Microtech2010 2010

Thermomechanical Reliability for Emerging Technologies: Implications for Microelectronic and Photovoltaic Devices

R.H. Dauskardt
Stanford University, US

Keywords: thermomechanical reliability, photovoltaic device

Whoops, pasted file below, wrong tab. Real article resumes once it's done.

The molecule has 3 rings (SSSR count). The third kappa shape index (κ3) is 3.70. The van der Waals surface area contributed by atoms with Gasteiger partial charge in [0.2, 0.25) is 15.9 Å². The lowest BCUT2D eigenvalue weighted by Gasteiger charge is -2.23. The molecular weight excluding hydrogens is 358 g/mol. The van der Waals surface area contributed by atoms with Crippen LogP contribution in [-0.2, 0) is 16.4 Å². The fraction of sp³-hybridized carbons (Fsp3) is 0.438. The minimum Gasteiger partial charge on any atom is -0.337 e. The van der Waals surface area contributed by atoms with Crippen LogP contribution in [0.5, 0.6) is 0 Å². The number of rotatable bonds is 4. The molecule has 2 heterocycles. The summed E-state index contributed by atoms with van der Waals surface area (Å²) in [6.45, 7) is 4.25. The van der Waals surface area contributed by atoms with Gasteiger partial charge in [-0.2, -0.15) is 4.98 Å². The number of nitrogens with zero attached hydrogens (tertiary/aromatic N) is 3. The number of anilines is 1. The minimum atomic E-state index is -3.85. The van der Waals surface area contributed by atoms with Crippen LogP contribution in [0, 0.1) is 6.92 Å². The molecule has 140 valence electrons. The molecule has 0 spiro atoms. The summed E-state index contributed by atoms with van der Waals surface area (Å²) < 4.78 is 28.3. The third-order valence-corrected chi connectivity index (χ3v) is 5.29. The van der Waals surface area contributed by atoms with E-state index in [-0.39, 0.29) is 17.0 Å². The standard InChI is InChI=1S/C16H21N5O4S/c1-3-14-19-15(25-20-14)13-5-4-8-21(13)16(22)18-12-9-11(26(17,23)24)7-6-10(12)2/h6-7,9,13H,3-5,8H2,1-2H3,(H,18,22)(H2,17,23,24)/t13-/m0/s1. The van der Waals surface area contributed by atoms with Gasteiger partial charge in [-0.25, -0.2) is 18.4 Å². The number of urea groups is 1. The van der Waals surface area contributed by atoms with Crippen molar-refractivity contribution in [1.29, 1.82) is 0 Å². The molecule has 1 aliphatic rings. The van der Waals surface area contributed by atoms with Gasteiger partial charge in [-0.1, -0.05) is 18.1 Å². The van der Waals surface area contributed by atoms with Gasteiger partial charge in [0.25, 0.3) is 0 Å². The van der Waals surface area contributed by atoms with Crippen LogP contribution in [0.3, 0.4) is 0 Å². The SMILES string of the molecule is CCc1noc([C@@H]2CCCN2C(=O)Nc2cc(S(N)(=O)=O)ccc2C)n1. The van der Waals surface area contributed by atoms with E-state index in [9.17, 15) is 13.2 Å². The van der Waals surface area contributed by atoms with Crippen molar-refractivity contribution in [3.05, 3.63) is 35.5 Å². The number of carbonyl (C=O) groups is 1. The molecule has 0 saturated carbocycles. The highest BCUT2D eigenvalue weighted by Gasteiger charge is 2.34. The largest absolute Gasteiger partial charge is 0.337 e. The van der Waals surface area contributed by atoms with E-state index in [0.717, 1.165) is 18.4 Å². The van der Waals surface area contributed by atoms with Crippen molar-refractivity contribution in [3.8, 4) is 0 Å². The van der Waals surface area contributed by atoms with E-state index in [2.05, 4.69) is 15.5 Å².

Materials and interfaces in device technologies operate near the envelope of their mechanical and adhesive properties with remarkably high levels of film stress. Debonding and cohesive fracture are major challenges for device reliability at all levels of processing and packaging. In the case of emerging photovoltaic technologies, the thermomechanical properties of device structures including the adhesion and cohesion of component layers are critical for aiding new materials integration as well as understanding longer term device reliability and durability. In this presentation we describe research aimed at characterizing thin-film thermomechanical properties including adhesion and cohesion that are critical for emerging device technologies. We consider particular challenges of integrating nanostructured materials like nanoporous ULK materials and heterojunction layers in photovoltaic devices. Manipulating the composition and molecular structure of nanomaterials is shown to optimize thermomechanical properties. Specifically, we consider strategies to produce molecularly reinforced ULK materials for device technologies, hybrid glass layers for enhanced adhesion in packaging, and finally we consider the role of composition and molecular structure on cohesion in bulk heterojunction layers used in emerging photovoltaic devices. We describe research to quantitatively characterize critical thermomechanical properties in typical organic and inorganic organic solar cells. We finally consider how fabrication or operating environments may affect device reliability. We will particularly consider the synergistic effects of environmental species like water and surfactant molecules, mechanical stresses, temperature and in the case of photovoltaic devices, the role of solar UV radiation on the kinetic processes of damage formation and growth. These are centeral to understanding and predicting device reliability through processing and in service.
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